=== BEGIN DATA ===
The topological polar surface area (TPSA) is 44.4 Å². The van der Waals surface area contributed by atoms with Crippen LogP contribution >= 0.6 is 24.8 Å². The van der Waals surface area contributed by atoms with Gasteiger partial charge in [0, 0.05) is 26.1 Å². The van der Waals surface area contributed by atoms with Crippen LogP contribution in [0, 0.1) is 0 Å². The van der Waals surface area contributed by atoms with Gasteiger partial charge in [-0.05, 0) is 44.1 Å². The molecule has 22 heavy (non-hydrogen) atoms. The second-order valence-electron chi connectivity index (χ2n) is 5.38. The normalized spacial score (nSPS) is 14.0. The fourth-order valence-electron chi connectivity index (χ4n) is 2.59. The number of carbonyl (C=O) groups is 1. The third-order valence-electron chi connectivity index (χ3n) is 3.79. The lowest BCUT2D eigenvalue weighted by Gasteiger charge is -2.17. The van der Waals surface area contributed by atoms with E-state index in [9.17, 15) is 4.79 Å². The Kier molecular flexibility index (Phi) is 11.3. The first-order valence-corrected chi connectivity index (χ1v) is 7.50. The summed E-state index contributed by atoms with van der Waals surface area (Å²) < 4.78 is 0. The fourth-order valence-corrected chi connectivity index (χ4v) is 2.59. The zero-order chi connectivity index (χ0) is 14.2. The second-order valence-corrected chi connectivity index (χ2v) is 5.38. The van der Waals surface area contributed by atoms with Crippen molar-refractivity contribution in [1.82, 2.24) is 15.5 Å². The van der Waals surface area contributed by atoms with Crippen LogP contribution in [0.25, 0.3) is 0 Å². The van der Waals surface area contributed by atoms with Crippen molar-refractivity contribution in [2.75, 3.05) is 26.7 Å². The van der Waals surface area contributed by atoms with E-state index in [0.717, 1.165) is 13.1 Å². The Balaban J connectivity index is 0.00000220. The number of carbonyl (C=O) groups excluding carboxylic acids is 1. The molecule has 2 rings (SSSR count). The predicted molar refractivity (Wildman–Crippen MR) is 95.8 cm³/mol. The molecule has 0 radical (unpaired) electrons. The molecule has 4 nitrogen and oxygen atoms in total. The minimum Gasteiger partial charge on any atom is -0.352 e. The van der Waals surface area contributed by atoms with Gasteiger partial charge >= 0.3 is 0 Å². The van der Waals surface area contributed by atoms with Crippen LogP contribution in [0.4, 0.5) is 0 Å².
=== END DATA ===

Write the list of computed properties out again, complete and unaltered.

The topological polar surface area (TPSA) is 44.4 Å². The van der Waals surface area contributed by atoms with Crippen LogP contribution >= 0.6 is 24.8 Å². The van der Waals surface area contributed by atoms with Gasteiger partial charge in [0, 0.05) is 26.1 Å². The van der Waals surface area contributed by atoms with Crippen LogP contribution in [0, 0.1) is 0 Å². The van der Waals surface area contributed by atoms with Gasteiger partial charge in [-0.05, 0) is 44.1 Å². The molecule has 22 heavy (non-hydrogen) atoms. The second-order valence-electron chi connectivity index (χ2n) is 5.38. The normalized spacial score (nSPS) is 14.0. The fourth-order valence-electron chi connectivity index (χ4n) is 2.59. The number of carbonyl (C=O) groups is 1. The third-order valence-electron chi connectivity index (χ3n) is 3.79. The lowest BCUT2D eigenvalue weighted by Gasteiger charge is -2.17. The van der Waals surface area contributed by atoms with E-state index in [9.17, 15) is 4.79 Å². The Kier molecular flexibility index (Phi) is 11.3. The first-order valence-corrected chi connectivity index (χ1v) is 7.50. The summed E-state index contributed by atoms with van der Waals surface area (Å²) < 4.78 is 0. The fourth-order valence-corrected chi connectivity index (χ4v) is 2.59. The zero-order chi connectivity index (χ0) is 14.2. The second-order valence-corrected chi connectivity index (χ2v) is 5.38. The van der Waals surface area contributed by atoms with Crippen molar-refractivity contribution in [1.82, 2.24) is 15.5 Å². The van der Waals surface area contributed by atoms with Crippen LogP contribution in [0.25, 0.3) is 0 Å². The van der Waals surface area contributed by atoms with Crippen molar-refractivity contribution in [2.75, 3.05) is 26.7 Å². The van der Waals surface area contributed by atoms with E-state index in [0.717, 1.165) is 13.1 Å². The Balaban J connectivity index is 0.00000220. The number of carbonyl (C=O) groups excluding carboxylic acids is 1. The molecule has 2 rings (SSSR count). The predicted molar refractivity (Wildman–Crippen MR) is 95.8 cm³/mol. The molecule has 0 radical (unpaired) electrons. The molecule has 4 nitrogen and oxygen atoms in total. The minimum Gasteiger partial charge on any atom is -0.352 e. The van der Waals surface area contributed by atoms with Gasteiger partial charge >= 0.3 is 0 Å². The van der Waals surface area contributed by atoms with Crippen LogP contribution in [0.4, 0.5) is 0 Å².